LU GAN

LU GAN

Associate Professor

Contact Information:

Department of Biological Sciences
National University of Singapore
14 Science Drive 4
Singapore 117543

Lab Website : Lu Gan’s Lab

6516 8868
6779 2486
lu@anaphase.org


Academic Qualifications

Postdoc, California Institute of Technology, 2011
Ph.D., The Scripps Research Institute, 2006
B.S., California Institute of Technology, 2001

Research Interests

Chromosomes are the first and final frontier of structural cell biology. They contain the instructions of life, which must be read, copied, and passed on to daughter cells. These activities must be done accurately by each of the trillions of cells in the human body. Mistakes can lead to many diseases, including cancers. How do cells access and use the information stored in chromosomes? How do they fold up the fundamental subunits called nucleosomes and then transport them into daughter cells? The answers to many of these fundamental questions will require knowledge of the organization, positions, and distributions of the subunits of chromosomes and their interaction partners, all within their native intracellular context.

The DNA and proteins that make up chromosomes are measured in nanometers, but they reside inside cells that are measured in micrometers. To map out the nanoscale organization of chromosomes inside their native cellular context, we use state-of-the-art electron tomography to generate 3-D images called “tomograms”. To minimize the fixation, dehydration, extraction, and staining artifacts associated with conventional electron microscopy (EM), we prepare and image our cells in a life-like frozen-hydrated state. This combination of 3-D nanoscale imaging and cryogenic sample handling is called cryo-electron tomography (cryo-ET). All our work has been done at the NUS Center for Bioimaging Sciences, which is equipped with top-of-the-line instruments, such as a 300-keV electron cryomicroscope (cryo-EM), the Titan Krios. Images are acquired on a direct-detection camera, the Falcon II, which has contributed to the cryo-EM revolution that is currently underway.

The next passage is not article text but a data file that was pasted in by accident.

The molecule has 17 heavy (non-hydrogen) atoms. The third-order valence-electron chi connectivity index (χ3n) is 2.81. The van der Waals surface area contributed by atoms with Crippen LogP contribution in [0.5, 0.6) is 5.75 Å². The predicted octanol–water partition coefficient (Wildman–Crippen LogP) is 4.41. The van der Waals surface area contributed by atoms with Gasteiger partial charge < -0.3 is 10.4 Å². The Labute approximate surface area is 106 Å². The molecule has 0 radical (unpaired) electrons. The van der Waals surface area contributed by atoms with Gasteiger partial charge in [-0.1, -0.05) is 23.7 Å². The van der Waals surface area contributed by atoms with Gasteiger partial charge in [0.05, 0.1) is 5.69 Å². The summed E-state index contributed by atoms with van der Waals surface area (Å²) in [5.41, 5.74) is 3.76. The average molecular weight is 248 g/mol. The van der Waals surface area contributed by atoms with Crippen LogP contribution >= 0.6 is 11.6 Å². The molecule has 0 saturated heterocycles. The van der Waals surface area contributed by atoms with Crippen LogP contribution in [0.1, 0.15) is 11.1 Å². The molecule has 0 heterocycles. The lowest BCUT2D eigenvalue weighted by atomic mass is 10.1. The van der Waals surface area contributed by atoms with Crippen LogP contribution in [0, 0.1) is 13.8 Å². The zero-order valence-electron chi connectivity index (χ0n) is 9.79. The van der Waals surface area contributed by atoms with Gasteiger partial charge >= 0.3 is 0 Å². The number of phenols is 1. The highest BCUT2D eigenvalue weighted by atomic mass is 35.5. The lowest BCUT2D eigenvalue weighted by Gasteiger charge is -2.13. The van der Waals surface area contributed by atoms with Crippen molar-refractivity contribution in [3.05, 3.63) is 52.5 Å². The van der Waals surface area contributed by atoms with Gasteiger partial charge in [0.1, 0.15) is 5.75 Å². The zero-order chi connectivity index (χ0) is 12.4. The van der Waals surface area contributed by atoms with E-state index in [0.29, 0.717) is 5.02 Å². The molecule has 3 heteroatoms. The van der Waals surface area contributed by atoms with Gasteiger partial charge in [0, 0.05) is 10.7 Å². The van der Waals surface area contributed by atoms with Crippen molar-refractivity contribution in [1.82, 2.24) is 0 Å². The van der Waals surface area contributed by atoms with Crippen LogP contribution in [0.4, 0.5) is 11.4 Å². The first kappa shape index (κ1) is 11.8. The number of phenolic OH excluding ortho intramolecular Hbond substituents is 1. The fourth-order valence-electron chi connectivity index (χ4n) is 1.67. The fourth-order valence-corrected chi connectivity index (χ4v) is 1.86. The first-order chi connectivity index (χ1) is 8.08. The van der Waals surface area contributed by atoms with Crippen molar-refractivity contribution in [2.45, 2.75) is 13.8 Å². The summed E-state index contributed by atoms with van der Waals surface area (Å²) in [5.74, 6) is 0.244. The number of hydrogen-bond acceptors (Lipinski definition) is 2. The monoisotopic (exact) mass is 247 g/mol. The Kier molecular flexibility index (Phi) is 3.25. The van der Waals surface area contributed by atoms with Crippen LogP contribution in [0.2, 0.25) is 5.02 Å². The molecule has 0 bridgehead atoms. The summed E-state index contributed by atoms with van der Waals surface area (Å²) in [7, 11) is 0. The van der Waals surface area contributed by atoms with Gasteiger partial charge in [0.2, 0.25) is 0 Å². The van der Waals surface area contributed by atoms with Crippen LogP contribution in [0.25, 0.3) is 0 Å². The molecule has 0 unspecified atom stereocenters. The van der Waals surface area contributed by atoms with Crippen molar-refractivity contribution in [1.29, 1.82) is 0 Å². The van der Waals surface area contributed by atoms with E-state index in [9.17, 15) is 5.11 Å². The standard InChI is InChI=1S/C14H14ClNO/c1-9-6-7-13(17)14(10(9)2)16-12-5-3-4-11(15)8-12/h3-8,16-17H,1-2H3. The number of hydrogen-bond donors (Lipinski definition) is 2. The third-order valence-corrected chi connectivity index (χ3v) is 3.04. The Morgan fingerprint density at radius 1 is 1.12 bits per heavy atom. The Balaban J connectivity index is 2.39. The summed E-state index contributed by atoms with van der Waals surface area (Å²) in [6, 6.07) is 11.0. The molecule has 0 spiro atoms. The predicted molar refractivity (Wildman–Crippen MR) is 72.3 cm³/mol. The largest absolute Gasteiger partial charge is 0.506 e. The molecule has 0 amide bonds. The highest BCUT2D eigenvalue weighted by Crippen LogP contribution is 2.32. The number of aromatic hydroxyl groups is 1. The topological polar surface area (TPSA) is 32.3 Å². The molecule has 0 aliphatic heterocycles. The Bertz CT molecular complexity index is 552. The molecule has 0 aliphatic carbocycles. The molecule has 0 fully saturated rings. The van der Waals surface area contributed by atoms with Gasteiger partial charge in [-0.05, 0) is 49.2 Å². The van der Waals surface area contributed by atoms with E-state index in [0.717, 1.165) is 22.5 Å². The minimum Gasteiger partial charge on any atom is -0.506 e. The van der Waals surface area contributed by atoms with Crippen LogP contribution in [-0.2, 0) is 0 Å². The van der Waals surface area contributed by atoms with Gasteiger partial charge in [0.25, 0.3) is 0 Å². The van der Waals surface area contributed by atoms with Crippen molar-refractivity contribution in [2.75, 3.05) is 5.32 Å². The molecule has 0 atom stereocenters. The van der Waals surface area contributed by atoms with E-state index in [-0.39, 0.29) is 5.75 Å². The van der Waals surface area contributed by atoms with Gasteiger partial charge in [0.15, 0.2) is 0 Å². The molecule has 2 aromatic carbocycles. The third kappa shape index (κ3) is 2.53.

To answer questions about chromosome biology using cryo-ET, we have chosen budding and fission yeasts as our model organisms. Yeasts have numerous advantages, including their simplified cytology, simplified gene structure, and ease of growth and maintenance. The heroic efforts of our former PhD student Chen Chen have made cryo-ET of yeast routine. We have now exploited yeast to ask how cell-cycle, post-translational modifications, and architectural proteins influence chromosome structure.

Current Projects

Chromosome organization in unicellular eukaryotes
Chromosome organization at the nucleosome level is thought to regulate access to key control sequences and protein interfaces. The textbook 30-nm fiber model explains how this happens: sequential nucleosomes fold into a dense ~ 30-nm-diameter fiber. This close packing hides the “face” of each cylinder-shaped nucleosome and at least half the DNA wrapped around it. For the past four decades, such fibers were seen nearly universally when chromosomes were purified and then digested into small fragments. In 1986, the pioneering in situ cryo-EM work of McDowall, Smith and Dubochet led to the alternate “liquid” model in which there is no long-range order within a chromosome. Technological advances in the past decade have allowed other groups and ours to revisit this question. We have shown that 30-nm fibers cannot explain any of the chromosomes visualized in picoplankton or budding yeast, in either interphase or mitosis (Gan, 2013; Chen, 2016). The best model that can explain chromosome folding is a disordered zig-zag of nucleosomes. There is no global condensation and or long-range order of any kind. In yeast, this “open” configuration facilitates access to promoters and allows for high levels of transcription throughout the cell cycle.